Quotations
"In that direction," the Cat said, waving its right paw round, "lives a Hatter; and in that direction," waving the other paw, "lives a March Hare. Visit either you like; they're both mad."
"I only wish I had such eyes," the King remarked in a fretful tone. "To be able to see Nobody! And at this distance too! Why, it's as much as I can do to see real people, by this light!"
Off with his head!
I'm very brave, generally . . . only today I happen to have a headache.
"One can’t believe impossible things."

"I dare say you haven’t had much practice. When I was your age, I always did it for half an hour a day. Why sometimes I’ve believed as many as six impossible things before breakfast."
Last words
Disambiguation notice
This is a combined edition of "Alice's adventures in wonderland" and "Through the looking-glass and what Alice found there". Please don't combine with a copy of only one of these.

ISBN 0945260210 is a Reader's Digest condensed [abridged] version of the omnibus.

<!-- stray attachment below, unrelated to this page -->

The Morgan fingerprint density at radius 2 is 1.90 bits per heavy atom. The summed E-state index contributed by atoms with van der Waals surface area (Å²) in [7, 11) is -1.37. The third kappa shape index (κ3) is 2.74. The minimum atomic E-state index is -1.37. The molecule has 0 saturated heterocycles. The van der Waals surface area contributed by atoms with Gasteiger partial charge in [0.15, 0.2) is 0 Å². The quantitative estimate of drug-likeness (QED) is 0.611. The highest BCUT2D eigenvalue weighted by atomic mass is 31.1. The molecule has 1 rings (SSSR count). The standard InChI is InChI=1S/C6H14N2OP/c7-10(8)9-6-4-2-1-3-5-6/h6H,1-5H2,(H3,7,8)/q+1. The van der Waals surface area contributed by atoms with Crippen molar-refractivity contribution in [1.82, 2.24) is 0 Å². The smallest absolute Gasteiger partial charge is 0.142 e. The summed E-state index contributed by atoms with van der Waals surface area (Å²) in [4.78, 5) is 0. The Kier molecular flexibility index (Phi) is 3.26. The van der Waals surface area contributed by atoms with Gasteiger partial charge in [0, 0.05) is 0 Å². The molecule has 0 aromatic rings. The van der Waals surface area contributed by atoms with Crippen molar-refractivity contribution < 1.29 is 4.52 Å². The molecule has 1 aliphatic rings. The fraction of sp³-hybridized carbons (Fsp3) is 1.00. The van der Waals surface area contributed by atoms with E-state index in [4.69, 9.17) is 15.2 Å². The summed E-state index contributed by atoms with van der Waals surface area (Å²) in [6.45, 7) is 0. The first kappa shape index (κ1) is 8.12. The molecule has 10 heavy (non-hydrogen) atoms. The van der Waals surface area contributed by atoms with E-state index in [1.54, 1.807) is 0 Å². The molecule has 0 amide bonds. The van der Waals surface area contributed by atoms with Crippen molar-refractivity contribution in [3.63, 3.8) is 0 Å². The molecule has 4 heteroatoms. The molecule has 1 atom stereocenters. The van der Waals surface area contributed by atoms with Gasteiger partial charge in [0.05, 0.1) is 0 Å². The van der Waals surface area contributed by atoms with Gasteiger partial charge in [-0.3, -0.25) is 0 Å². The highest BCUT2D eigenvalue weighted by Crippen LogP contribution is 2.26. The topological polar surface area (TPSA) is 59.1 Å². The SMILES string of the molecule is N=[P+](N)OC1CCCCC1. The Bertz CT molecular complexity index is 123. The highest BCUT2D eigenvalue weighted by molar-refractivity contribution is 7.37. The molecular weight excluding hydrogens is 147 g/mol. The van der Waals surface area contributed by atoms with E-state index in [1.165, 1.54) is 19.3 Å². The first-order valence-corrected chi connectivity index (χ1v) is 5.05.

ISBN 1582881669 is actually for an omnibus edition of both Alice's Adventures in Wonderland and Through the Looking-Glass. It should not be combined with either individual work.
Publisher's editors
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Original language
Book description
This classic story is about a young curious girl, Alice, whose adventurous daydreams lead her to a magical place called Wonderland. Wonderland is full of outrageous creatures, experiences, and adventures. This book is great for students who are in the transition period between children's literature and young adult literature, as it can be studied at the surface level for plot and characters, or more in depth, by studying the author's use of figurative language. In fact, the whole story can be discussed as a long metaphor. This book inspired many other works of young adult literature, and a teacher can ask students to research and dscover these as well.

AR 7.8, Pts 10.0
Die Erwachsenen -- allen voran die Literaturwissenschaftler -- beanspruchen Alice im Wunderland ja gerne für sich. Dabei gehören Alices Traumabenteuer den Kindern: Hatte sie doch der britische Autor Lewis Carroll während eines Bootsausflugs für die kleine Alice Lidell und ihre Schwestern erfunden. Die vorliegende Hörspielfassung ist ganz für Kinderohren gemacht und damit wohl im Sinne des Erfinders.